When you are preparing to change engine oil for the first time, you may have many questions. For instance, you may wonder, “How do I know which oil to use?” Does one kind of oil suit your vehicle better than others? It is essential to understand the differences between synthetic blend vs full synthetic vs conventional oil if you want to keep the engine running without any issues.
**Note** – A quick hello to anyone reading this, I’m Alastair and this is my site Synthetic oil.me. I started this site to help people with their oil questions, and hopefully what you’re about to read will help answer your questions. This page may include affiliate links to the likes of Amazon, which if you make a purchase I qualify to earn a (typically small) commission. Don’t worry as this won’t cost you anything, the likes of Amazon pay any commissions. Thank you in advance for your support as this helps bring you more (hopefully) helpful content.
What is Conventional Oil?
Conventional oil has been used in engines for many years. It is made from either crude oil or petroleum. Being that petroleum—a form of fossil fuel—is abundant, it is often used in jet fuel, diesel, and gasoline.
However, does your car need conventional oil? Probably not. Unless, of course, you are driving a car that was made before the 1990s. After the 90s, the industry-standard shifted. Engines started to become similar to the more fuel-efficient models we have today.
Conventional oil is thicker than synthetic oil, meaning that it flows much slower through the engine. In modern engines, conventional oils do not protect as well against wear and tear as well as synthetic blends and full synthetics.
This video provides a detailed explanation of conventional vs synthetic oil:
What is a Synthetic Blend?
Also known as a semi-synthetic, this kind of oil is a mix between a synthetic formula and conventional oil. A blend contains 30% synthetic oil or less, but it still has far more protective power than regular conventional oil. This kind of oil is also less vulnerable to evaporation.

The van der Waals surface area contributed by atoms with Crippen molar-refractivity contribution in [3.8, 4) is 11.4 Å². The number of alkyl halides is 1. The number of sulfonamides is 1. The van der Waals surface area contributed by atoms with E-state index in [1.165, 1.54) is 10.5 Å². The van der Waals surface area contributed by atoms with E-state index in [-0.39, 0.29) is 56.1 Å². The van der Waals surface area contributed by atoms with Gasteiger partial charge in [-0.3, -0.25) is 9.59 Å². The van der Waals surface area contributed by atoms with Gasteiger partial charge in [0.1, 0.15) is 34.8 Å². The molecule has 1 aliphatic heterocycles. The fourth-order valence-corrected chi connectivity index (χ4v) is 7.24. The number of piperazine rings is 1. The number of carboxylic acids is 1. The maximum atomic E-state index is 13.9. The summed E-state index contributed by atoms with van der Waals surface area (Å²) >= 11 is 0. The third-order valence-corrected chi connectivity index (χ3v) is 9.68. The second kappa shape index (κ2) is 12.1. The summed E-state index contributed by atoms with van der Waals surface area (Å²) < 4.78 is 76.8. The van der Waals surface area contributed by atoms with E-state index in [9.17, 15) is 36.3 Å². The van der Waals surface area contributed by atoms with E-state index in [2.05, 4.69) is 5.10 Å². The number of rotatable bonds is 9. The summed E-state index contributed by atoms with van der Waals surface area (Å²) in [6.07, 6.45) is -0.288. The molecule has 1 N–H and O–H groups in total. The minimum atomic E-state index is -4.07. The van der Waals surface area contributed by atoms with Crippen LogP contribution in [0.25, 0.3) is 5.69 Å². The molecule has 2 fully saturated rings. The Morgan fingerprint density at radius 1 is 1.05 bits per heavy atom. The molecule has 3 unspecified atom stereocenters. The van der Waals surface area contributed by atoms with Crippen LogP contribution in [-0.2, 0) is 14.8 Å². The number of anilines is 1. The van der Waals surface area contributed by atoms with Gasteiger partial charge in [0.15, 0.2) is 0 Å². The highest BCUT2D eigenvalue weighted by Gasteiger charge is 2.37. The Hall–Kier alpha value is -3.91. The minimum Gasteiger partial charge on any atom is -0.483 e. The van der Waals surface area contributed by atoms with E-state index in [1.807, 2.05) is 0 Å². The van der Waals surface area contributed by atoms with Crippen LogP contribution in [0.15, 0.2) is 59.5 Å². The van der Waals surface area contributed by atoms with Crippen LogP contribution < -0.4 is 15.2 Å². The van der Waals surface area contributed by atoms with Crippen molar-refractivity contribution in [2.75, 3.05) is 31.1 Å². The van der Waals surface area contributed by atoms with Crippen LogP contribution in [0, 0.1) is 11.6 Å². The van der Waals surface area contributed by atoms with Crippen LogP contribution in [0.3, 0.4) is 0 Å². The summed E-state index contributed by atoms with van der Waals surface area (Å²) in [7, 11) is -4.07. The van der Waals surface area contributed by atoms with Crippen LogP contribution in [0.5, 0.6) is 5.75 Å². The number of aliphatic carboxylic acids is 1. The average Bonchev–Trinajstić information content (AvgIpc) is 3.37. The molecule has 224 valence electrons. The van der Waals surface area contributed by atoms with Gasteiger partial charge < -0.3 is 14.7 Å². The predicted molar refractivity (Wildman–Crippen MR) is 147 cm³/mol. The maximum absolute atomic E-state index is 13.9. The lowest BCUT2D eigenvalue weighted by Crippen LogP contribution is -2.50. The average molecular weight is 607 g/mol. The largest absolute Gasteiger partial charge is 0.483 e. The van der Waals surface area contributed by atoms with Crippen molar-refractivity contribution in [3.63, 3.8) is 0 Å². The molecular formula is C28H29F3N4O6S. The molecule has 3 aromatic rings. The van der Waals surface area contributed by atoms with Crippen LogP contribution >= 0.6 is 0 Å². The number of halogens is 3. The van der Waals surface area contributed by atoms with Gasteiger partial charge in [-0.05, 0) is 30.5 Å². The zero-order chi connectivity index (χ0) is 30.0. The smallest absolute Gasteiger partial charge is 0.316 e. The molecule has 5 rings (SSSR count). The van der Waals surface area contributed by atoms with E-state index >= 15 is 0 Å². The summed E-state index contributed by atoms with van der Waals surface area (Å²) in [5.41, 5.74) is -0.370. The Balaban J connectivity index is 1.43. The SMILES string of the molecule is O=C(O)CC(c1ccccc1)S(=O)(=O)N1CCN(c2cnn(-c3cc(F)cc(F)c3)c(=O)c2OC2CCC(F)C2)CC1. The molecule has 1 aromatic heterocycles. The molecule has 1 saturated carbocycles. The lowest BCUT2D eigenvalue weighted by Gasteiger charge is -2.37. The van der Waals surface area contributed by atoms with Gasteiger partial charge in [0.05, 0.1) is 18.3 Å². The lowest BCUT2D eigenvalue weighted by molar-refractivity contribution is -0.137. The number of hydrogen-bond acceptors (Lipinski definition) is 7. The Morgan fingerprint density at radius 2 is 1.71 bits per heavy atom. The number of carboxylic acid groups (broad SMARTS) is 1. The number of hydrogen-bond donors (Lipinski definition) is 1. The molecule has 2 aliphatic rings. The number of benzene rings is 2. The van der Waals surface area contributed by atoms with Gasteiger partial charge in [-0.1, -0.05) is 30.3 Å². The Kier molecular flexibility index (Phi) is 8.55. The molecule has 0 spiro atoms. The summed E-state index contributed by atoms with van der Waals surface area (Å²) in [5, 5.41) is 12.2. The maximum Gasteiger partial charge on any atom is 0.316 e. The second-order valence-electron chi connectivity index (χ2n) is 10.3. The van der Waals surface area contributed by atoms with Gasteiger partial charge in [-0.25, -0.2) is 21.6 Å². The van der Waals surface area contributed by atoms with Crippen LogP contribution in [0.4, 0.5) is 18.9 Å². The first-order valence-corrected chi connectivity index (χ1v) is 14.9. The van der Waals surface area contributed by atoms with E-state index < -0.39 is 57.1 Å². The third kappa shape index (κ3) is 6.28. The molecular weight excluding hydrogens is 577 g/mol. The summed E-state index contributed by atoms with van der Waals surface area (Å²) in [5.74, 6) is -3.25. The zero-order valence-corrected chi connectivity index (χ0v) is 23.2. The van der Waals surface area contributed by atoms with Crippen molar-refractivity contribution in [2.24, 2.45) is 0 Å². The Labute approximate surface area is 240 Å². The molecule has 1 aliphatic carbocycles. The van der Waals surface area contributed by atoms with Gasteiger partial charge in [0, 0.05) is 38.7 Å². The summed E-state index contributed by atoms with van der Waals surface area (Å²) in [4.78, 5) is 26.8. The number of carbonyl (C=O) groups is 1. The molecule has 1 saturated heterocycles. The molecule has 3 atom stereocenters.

The main advantage of a synthetic blend is its affordability. For less of an investment, you get nearly the same level of protection as you would a full synthetic.
What is Full Synthetic Oil?
There are many forms of synthetic motor oil (because there are no regulations on the formula). As such, synthetics can be a combination of petroleum-based with modifiers or additives to enhance it. Synthetic engine oil has many benefits, including a lower viscosity than conventional oil. This reduces the amount of friction, leading to better fuel economy and enhanced performance.
Synthetics, due to their composition, also contribute less sludge and are excellent at dissipating the heat from the internal combustion engine. They work well at both ends of the temperature range because synthetics do not suffer from the same variability as conventional oil.
Lastly, fully synthetic oils stay stable for longer, which has contributed to longer periods of time between oil changes. To compare, conventional oil needs to be changed once every 3 months or 3,000 miles. Meanwhile, synthetic oil can be changed every 5,000 to 10,000 miles, depending on the make, model, and mileage of your vehicle.
What Are The Differences Between Synthetic Blend and Full Synthetic?
There are a couple of differences between synthetic blend vs full synthetic that you should know about. First off, fully synthetic motor oil does not contain any natural oil, while synthetic blends do. A full synthetic is made in laboratories. Because of that, fully synthetic motor oil often costs more than a synthetic blend.